Sunday, June 21, 2015

Solstice Schmolstice. Pfft.

every year on this date, i have endure the mystical solstice fluff-talk of those who fancy themselves naturey spirits talk. WHAT'S THE BIG DEAL? it's a day, the longest day, incrementally small in its magnitude when one considers the length of daylight leading to and from it.

a lonely wilted bouquet from another prairie a few nights ago

the lexical concept humans attribute to this day was absent from my cognition as stood out in a prairies and oak savannahs of the Southern Kettle Moraine this eve. i was surrounded by Whip-poor-wills, in stereo...and out of sync, the singular Chuck-will's-widow calling up the hill and the occasional interjection of a nocturnal Field Sparrow or Wood Thrush. at least one American Woodcock was still flight displaying, though no peents were heard. sounds traveled to and from my ears, periodically pulled in by my cupped hands.


i gazed across the serene fields where lightening bugs twinkled like eyes closing in around me. above the moon was joined by Jupiter with its four visible moons and Venus to its side appearing partially obstructed. this celestial production was punctuated by a single falling star in the remains of the dwindling twilight.

sensory awe? yes. mystical? no.

i simply gravitated toward this place close the day in darkness and light.

"aug-aug-aug" calls and wing claps of Chuck

Saturday, June 13, 2015


I've been kicking this one around between my ears for a couple weeks.

METAPHORS for ...???

  • Black and Blue: The Black-throated Blue Warbler is much more desired than a psyche that feels "black and blue." Up on Mission Hill near Brimley, Michigan one can look down across the treetops to behold these beauties singing at eye level with the vista of Spectacle and Monocle Lakes and the greatest lake of all, Lake Superior, as the background

  • In the Shadows: This female Spruce Grouse is looking mighty plump. I suspect she's got some babes in her belly. She works the shadows quite eloquently. Having spent 30+ years navigating the maze of two tracks in Luce and Chippewa Counties in the Upper Peninsula of Michigan, I've become fairly adept at finding this species. Though the Duck Lake fire certainly took its toll on a few haunts where I historically had found this species.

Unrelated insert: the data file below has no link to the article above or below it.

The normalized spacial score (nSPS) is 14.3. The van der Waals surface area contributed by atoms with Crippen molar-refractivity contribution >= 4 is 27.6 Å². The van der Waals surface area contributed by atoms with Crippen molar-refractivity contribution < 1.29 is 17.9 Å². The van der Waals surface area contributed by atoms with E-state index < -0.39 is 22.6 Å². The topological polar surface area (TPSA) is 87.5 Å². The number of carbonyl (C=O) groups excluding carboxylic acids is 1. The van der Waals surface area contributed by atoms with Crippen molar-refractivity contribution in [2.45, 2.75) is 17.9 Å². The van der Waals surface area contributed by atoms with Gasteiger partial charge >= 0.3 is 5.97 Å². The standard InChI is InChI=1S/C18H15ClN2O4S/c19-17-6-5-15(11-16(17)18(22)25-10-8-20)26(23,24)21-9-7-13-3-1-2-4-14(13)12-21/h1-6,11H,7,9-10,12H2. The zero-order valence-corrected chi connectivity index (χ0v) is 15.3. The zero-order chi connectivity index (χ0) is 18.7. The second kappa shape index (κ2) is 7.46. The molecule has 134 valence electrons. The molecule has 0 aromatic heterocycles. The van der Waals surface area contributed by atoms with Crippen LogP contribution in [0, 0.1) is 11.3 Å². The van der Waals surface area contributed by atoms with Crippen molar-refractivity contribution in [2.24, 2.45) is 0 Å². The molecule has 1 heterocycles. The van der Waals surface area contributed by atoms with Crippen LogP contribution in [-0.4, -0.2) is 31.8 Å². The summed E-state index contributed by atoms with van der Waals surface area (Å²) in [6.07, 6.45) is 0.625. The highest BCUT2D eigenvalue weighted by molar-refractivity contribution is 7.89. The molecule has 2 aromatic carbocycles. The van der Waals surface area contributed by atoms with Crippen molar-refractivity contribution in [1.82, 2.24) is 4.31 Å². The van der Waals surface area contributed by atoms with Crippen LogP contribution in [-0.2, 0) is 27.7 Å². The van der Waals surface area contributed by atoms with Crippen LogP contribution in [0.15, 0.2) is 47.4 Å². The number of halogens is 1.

• Curled Up and Dying: Rain on foliage always strikes me as poetically sad and yet beautiful, doubly so on this corpse leaf.

  • Dead But Still Standing: I lobbied to save this old white pine after the fire at our cabin. Sadly it started showing signs of its demise last summer. Now it is all but dead, poised majestically, naked, while its insides are being gutted by beetles. Soon it will be felled and swallowed by the lake.

  • Stuck in a Web: Or maybe in the case of these water droplets, cushioned by a web. 

Thursday, June 11, 2015

Tuesday's Trifecta

It appears spring migration and the stress of living finally caught up with me. As I write, I'm in the throes of a nasty summer cold. I began to sense a virus attempting to invade my system on the heels of my second near-24 hour birding big day in a 12 day span. However it was life's ugly unpleasantries that finally broke the camel's back earlier this week.

Up until Thursday when this bug really started kicking my ass, my summer 2015 cold had not thwarted my efforts to get outside in the consoling arms of Nature. This past Tuesday, I flushed life's shit down the can and went outdoors where Nature convened in a grand trifecta. It was as if Mother Nature was cutting me some slack in allowing me nearly effortless access to the birds and plants I sought to find.